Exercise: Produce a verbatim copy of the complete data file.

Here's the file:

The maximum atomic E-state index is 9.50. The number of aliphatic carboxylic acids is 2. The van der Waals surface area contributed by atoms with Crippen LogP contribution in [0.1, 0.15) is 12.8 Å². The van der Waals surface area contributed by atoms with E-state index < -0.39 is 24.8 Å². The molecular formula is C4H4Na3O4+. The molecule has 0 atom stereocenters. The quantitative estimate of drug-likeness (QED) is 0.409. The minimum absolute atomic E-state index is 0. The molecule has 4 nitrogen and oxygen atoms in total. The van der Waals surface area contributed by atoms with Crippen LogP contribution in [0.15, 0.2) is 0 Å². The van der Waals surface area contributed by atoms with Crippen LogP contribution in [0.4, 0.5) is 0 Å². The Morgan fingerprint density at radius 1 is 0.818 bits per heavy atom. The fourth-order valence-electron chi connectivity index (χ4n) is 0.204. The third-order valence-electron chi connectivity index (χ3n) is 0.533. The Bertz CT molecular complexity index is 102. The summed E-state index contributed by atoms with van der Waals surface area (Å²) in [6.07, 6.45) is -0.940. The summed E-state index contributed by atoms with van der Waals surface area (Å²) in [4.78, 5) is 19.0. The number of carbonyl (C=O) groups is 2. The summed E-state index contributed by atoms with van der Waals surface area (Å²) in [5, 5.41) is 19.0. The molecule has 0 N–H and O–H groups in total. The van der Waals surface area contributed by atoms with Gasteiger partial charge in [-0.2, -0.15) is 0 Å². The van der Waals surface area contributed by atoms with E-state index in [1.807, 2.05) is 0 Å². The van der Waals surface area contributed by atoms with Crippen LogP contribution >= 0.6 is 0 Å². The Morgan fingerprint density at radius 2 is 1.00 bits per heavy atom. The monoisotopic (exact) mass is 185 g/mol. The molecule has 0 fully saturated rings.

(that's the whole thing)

The maximum atomic E-state index is 9.50. The number of aliphatic carboxylic acids is 2. The van der Waals surface area contributed by atoms with Crippen LogP contribution in [0.1, 0.15) is 12.8 Å². The van der Waals surface area contributed by atoms with E-state index < -0.39 is 24.8 Å². The molecular formula is C4H4Na3O4+. The molecule has 0 atom stereocenters. The quantitative estimate of drug-likeness (QED) is 0.409. The minimum absolute atomic E-state index is 0. The molecule has 4 nitrogen and oxygen atoms in total. The van der Waals surface area contributed by atoms with Crippen LogP contribution in [0.15, 0.2) is 0 Å². The van der Waals surface area contributed by atoms with Crippen LogP contribution in [0.4, 0.5) is 0 Å². The Morgan fingerprint density at radius 1 is 0.818 bits per heavy atom. The fourth-order valence-electron chi connectivity index (χ4n) is 0.204. The third-order valence-electron chi connectivity index (χ3n) is 0.533. The Bertz CT molecular complexity index is 102. The summed E-state index contributed by atoms with van der Waals surface area (Å²) in [6.07, 6.45) is -0.940. The summed E-state index contributed by atoms with van der Waals surface area (Å²) in [4.78, 5) is 19.0. The number of carbonyl (C=O) groups is 2. The summed E-state index contributed by atoms with van der Waals surface area (Å²) in [5, 5.41) is 19.0. The molecule has 0 N–H and O–H groups in total. The van der Waals surface area contributed by atoms with Gasteiger partial charge in [-0.2, -0.15) is 0 Å². The van der Waals surface area contributed by atoms with E-state index in [1.807, 2.05) is 0 Å². The van der Waals surface area contributed by atoms with Crippen LogP contribution >= 0.6 is 0 Å². The Morgan fingerprint density at radius 2 is 1.00 bits per heavy atom. The monoisotopic (exact) mass is 185 g/mol. The molecule has 0 fully saturated rings.